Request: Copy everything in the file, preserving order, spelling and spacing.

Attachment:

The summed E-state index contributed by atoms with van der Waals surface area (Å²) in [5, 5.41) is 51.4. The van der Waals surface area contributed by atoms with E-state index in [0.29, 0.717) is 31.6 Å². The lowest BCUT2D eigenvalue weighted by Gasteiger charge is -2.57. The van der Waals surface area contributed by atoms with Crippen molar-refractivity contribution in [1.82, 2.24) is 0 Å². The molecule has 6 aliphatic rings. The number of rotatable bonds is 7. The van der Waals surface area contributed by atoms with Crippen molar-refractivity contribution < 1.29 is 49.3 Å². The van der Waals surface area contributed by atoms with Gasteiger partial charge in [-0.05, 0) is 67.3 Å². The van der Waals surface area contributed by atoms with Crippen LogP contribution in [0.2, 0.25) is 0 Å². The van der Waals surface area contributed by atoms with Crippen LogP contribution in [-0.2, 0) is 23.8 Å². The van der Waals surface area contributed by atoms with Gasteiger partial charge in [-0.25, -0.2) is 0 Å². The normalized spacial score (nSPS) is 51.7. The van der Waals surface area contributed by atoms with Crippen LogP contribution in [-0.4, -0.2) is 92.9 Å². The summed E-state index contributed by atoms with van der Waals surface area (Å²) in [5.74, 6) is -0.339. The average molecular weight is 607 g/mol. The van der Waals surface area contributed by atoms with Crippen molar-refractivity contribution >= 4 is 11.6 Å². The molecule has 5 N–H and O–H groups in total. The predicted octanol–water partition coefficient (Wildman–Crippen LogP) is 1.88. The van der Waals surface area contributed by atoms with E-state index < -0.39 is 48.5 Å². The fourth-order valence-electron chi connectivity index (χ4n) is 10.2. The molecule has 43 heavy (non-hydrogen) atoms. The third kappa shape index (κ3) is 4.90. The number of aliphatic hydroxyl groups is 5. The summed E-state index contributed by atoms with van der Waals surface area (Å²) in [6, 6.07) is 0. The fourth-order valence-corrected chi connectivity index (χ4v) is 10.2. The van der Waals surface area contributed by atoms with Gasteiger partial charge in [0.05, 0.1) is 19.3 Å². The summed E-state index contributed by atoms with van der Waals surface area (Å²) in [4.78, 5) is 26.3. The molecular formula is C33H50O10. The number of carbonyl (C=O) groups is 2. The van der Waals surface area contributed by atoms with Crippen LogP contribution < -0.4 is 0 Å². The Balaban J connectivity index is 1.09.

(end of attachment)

The summed E-state index contributed by atoms with van der Waals surface area (Å²) in [5, 5.41) is 51.4. The van der Waals surface area contributed by atoms with E-state index in [0.29, 0.717) is 31.6 Å². The lowest BCUT2D eigenvalue weighted by Gasteiger charge is -2.57. The van der Waals surface area contributed by atoms with Crippen molar-refractivity contribution in [1.82, 2.24) is 0 Å². The molecule has 6 aliphatic rings. The number of rotatable bonds is 7. The van der Waals surface area contributed by atoms with Crippen molar-refractivity contribution < 1.29 is 49.3 Å². The van der Waals surface area contributed by atoms with Gasteiger partial charge in [-0.05, 0) is 67.3 Å². The van der Waals surface area contributed by atoms with Crippen LogP contribution in [0.2, 0.25) is 0 Å². The van der Waals surface area contributed by atoms with Crippen LogP contribution in [-0.2, 0) is 23.8 Å². The van der Waals surface area contributed by atoms with Gasteiger partial charge in [-0.25, -0.2) is 0 Å². The normalized spacial score (nSPS) is 51.7. The van der Waals surface area contributed by atoms with Crippen LogP contribution in [-0.4, -0.2) is 92.9 Å². The summed E-state index contributed by atoms with van der Waals surface area (Å²) in [5.74, 6) is -0.339. The average molecular weight is 607 g/mol. The van der Waals surface area contributed by atoms with Crippen molar-refractivity contribution >= 4 is 11.6 Å². The molecule has 5 N–H and O–H groups in total. The predicted octanol–water partition coefficient (Wildman–Crippen LogP) is 1.88. The van der Waals surface area contributed by atoms with E-state index < -0.39 is 48.5 Å². The fourth-order valence-electron chi connectivity index (χ4n) is 10.2. The molecule has 43 heavy (non-hydrogen) atoms. The third kappa shape index (κ3) is 4.90. The number of aliphatic hydroxyl groups is 5. The summed E-state index contributed by atoms with van der Waals surface area (Å²) in [6, 6.07) is 0. The fourth-order valence-corrected chi connectivity index (χ4v) is 10.2. The van der Waals surface area contributed by atoms with Gasteiger partial charge in [0.05, 0.1) is 19.3 Å². The summed E-state index contributed by atoms with van der Waals surface area (Å²) in [4.78, 5) is 26.3. The molecular formula is C33H50O10. The number of carbonyl (C=O) groups is 2. The van der Waals surface area contributed by atoms with Crippen LogP contribution < -0.4 is 0 Å². The Balaban J connectivity index is 1.09.